Since their humble arcade origins, video games have changed unrecognisably over the scant few decades that they have existed. Naturally, as technology has improved, the games that follow have become more sophisticated and the industry behind them is always in a constant state of change. From next-gen platforms to digital storefronts, the video game industry today is a wholly different beast to what it was 20, 10, or even five years ago.
Yet the way in which the industry covers games has barely changed at all since those consumer magazines that began to emerge in the 1980’s. When we review a game, we spend time with the retail release, write an entire article that tries to justify our opinion, and then assign it a number on an arbitrary scoring system. That’s not an attempt to trivialise the role of the reviewer, but in the ever-changing industry that exists today, is this actually enough to inform the reader? The role of the reviewer seems to be less clear than it once was, especially in an era where game embargoes can sometimes delay a review until after the game is already in the hands of players.
As games and consoles become ever more connected to the internet, online patching and additional content means that a game will change and evolve over the course of its lifetime. The moment that a game gets burned to a disc is no longer the final product, so whatever code you purchase initially is subject to change. You’re no longer buying a retail product, but rather subscribing to a service, and it is almost an expectation that bugs and problems will be attended to and fixed in short order. In this regard, reviews themselves tend to go out of date far faster than the game they are reviewing.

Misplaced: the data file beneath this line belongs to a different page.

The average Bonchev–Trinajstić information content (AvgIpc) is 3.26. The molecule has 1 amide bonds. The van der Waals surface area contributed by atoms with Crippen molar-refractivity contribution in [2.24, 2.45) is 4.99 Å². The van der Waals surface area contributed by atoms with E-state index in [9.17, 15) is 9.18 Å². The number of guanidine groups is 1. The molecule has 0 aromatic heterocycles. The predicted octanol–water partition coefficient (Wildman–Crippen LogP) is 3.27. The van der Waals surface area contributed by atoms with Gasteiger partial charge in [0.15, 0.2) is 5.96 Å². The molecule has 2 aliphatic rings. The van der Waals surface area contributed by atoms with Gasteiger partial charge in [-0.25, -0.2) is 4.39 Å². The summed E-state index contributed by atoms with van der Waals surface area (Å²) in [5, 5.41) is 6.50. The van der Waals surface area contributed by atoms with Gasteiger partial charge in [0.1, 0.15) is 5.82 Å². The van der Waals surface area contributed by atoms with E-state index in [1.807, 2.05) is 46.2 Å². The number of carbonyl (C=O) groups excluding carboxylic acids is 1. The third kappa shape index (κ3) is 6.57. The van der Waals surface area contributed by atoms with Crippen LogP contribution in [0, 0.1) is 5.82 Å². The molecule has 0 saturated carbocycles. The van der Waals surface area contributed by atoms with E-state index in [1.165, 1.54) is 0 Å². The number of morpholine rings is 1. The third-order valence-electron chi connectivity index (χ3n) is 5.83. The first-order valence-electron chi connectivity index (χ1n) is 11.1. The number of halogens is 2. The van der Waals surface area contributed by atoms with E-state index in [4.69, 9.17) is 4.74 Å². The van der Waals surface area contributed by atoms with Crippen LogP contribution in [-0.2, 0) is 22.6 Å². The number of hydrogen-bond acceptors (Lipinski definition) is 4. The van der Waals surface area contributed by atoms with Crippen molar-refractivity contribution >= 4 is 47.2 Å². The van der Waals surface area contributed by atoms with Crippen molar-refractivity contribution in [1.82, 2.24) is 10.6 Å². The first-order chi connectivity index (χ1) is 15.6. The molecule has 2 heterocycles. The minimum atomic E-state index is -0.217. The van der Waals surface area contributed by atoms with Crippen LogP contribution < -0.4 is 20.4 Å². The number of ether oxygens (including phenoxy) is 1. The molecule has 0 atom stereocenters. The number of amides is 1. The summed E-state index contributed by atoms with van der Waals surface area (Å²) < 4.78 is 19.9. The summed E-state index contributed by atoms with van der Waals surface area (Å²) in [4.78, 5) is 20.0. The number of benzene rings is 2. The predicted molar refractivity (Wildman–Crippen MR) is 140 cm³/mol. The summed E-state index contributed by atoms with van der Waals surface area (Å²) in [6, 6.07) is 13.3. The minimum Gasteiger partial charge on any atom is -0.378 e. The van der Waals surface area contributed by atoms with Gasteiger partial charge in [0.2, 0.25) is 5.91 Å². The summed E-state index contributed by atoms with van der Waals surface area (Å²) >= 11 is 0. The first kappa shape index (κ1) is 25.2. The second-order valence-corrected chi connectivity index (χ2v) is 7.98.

This means that reviews are no longer representative of the final product. A review is more of a snapshot in time; a window to the state of a game when it first became available to the buying public. This doesn’t necessarily reflect the state of a game in six to 12 months’ time. For example, initial reviews of Driveclub were incredibly unfavourable, and some of that criticism was aimed at the online multiplayer bugs and a general feeling that the game was in an incomplete state. Lazygamer tackled the game really well, but their review also has a whole section towards the end dedicated to the online issues. As time goes on, Driveclub still retains a lot of the online problems that plagued it at launch, but these issues will be probably be ironed out over time, and the addition of new content and gameplay features such as active weather cycles means that the Driveclub of the future will potentially offer a much better package.
Historically, reviews have been used as a consumer guide to give an overall impression as to whether a game is worth your time and money. This is becoming increasingly difficult to gauge, especially since many AAA titles are releasing with inherent gameplay-affecting bugs and issues. Assassin’s Creed Unity and Halo: The Master Chief Collection are games with huge budgets that have released with significant issues, but have still scored rather highly despite this. Should a game with so many inherent problems come so highly recommended? Even on the promise of patches or future potential, it seems regressive for the industry to release poorly tested products into the marketplace.